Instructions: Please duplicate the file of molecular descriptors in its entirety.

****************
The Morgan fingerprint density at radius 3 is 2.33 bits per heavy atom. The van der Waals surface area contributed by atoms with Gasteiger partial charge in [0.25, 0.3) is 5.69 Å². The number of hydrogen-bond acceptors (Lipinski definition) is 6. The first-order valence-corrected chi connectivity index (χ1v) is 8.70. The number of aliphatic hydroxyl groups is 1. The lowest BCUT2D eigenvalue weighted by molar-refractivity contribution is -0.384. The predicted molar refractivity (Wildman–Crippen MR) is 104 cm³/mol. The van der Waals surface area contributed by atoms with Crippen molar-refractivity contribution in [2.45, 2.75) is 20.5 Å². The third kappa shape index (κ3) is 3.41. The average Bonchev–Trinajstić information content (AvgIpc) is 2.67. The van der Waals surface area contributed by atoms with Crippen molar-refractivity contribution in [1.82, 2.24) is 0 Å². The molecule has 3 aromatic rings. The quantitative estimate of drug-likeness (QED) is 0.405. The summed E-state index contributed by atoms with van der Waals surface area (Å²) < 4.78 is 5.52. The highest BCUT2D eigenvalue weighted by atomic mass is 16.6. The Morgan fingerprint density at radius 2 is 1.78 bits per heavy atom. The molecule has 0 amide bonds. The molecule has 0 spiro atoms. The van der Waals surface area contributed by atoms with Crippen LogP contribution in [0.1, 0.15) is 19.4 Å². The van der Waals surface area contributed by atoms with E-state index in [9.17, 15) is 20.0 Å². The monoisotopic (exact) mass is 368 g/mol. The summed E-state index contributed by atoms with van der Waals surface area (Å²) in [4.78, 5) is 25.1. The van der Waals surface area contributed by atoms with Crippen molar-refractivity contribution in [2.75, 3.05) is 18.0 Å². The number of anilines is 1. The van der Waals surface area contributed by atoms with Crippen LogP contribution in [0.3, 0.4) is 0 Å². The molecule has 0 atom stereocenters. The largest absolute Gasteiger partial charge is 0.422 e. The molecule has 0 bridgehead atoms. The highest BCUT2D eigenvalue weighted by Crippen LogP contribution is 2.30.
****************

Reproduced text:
The Morgan fingerprint density at radius 3 is 2.33 bits per heavy atom. The van der Waals surface area contributed by atoms with Gasteiger partial charge in [0.25, 0.3) is 5.69 Å². The number of hydrogen-bond acceptors (Lipinski definition) is 6. The first-order valence-corrected chi connectivity index (χ1v) is 8.70. The number of aliphatic hydroxyl groups is 1. The lowest BCUT2D eigenvalue weighted by molar-refractivity contribution is -0.384. The predicted molar refractivity (Wildman–Crippen MR) is 104 cm³/mol. The van der Waals surface area contributed by atoms with Crippen molar-refractivity contribution in [2.45, 2.75) is 20.5 Å². The third kappa shape index (κ3) is 3.41. The average Bonchev–Trinajstić information content (AvgIpc) is 2.67. The van der Waals surface area contributed by atoms with Crippen molar-refractivity contribution in [1.82, 2.24) is 0 Å². The molecule has 3 aromatic rings. The quantitative estimate of drug-likeness (QED) is 0.405. The summed E-state index contributed by atoms with van der Waals surface area (Å²) < 4.78 is 5.52. The highest BCUT2D eigenvalue weighted by atomic mass is 16.6. The Morgan fingerprint density at radius 2 is 1.78 bits per heavy atom. The molecule has 0 amide bonds. The molecule has 0 spiro atoms. The van der Waals surface area contributed by atoms with Crippen LogP contribution in [0.1, 0.15) is 19.4 Å². The van der Waals surface area contributed by atoms with E-state index in [9.17, 15) is 20.0 Å². The monoisotopic (exact) mass is 368 g/mol. The summed E-state index contributed by atoms with van der Waals surface area (Å²) in [4.78, 5) is 25.1. The van der Waals surface area contributed by atoms with Crippen molar-refractivity contribution in [2.75, 3.05) is 18.0 Å². The number of anilines is 1. The van der Waals surface area contributed by atoms with Crippen LogP contribution in [0.3, 0.4) is 0 Å². The molecule has 0 atom stereocenters. The largest absolute Gasteiger partial charge is 0.422 e. The molecule has 0 bridgehead atoms. The highest BCUT2D eigenvalue weighted by Crippen LogP contribution is 2.30.